Alleged Latin Kings gang member with Down syndrome is charged in Chicago with fatally shooting two men in a 10-day period | The USA Print

Nicholas Samudio, diagnosticado con síndrome Down, está acusado de dos asesinatos en Chicago.

Nicholas Samudio, diagnosed with Down syndrome, is accused of two murders in Chicago.

Photo: Chicago Police Department / Courtesy

A man with Down syndrome and alleged leader of the Latin Kings was charged in Chicago in connection with two murders reported 10 days apart.

Nicholas Samudio, 22, was charged in two separate complaints under multiple charges for the murder, on February 16, of Humberto Marín-García reported on Interstate 55 near Bridgeport; and that of Tomás Villa, on February 26 in North Lawndale.

According to Chicago Sun-Times sources, Samudio, who uses the pseudonym “Smush,” attacked one of the victims during a road rage incident, and the other, in a mistaken identity case.

Samudio was initially arrested after fleeing a Chrysler 300 car stolen that officers tried to apprehend hours after the second shooting.

Moses Maldonado, 21, was also charged in connection with one of the crimes.

During Samudio’s initial court appearance on March 1, the public attorney representing him argued that his client was diagnosed with Down syndromea genetic disorder that causes physical and mental disabilities.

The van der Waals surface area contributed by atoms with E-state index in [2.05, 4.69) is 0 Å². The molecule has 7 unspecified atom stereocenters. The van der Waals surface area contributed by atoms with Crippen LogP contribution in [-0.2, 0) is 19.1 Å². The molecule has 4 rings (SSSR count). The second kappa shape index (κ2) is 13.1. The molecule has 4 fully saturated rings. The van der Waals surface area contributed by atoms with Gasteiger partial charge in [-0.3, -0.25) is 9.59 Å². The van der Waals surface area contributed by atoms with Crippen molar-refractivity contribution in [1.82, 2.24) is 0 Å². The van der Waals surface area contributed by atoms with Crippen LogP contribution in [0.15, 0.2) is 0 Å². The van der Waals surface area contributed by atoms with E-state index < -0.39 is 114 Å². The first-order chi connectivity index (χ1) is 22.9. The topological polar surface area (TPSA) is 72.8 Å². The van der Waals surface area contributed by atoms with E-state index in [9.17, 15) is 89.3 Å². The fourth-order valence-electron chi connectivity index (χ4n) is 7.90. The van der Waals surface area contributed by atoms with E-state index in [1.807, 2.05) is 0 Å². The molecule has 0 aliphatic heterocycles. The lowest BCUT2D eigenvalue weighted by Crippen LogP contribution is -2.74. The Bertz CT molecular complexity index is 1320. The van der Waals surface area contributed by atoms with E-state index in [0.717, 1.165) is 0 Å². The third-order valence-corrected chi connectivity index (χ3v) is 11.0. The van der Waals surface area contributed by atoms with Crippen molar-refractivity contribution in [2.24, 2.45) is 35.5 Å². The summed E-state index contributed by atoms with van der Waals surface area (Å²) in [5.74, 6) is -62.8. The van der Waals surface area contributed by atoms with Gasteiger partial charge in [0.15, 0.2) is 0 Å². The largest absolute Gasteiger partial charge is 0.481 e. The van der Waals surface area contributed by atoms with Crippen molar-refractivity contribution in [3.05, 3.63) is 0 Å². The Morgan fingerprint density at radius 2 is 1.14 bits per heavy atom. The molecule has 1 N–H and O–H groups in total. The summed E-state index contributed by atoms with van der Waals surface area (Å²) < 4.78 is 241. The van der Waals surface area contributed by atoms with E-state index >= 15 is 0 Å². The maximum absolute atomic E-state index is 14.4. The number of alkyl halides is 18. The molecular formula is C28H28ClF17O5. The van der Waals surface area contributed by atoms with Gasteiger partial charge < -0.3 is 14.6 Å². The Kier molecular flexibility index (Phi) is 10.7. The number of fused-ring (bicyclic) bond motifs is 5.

Three weeks later, on March 28, an indictment was filed that included six counts of felony murder. On March 31, he was charged with six additional counts of murderas well as felony charges of attempted murder and discharge of a weapon for the February 16 incident.

The Illinois State Police worked in conjunction with the Chicago Police to arrest Samudio and Maldonado.

Samudio had been identified as a suspect in the 2020 McKinley Park murder, but was not charged.

Authorities began monitoring Samudio and his cronies after the first shootout over a highway conflict that spilled over onto the highway. Villa was fatally attacked in the second shooting because the assailants allegedly mistook him for a rival gang member because of a hat he was wearing.

Villa parked his vehicle and walked home near the Chrysler 300 when Maldonado and Samudio were in the vehicle. Supposedly, Maldonado started the shots from the car, prompting the victim to try to take cover among other cars in the 2600 block of West 18th Street. next, Samudio got out of the car and shot Villa several timesthe authorities claim.

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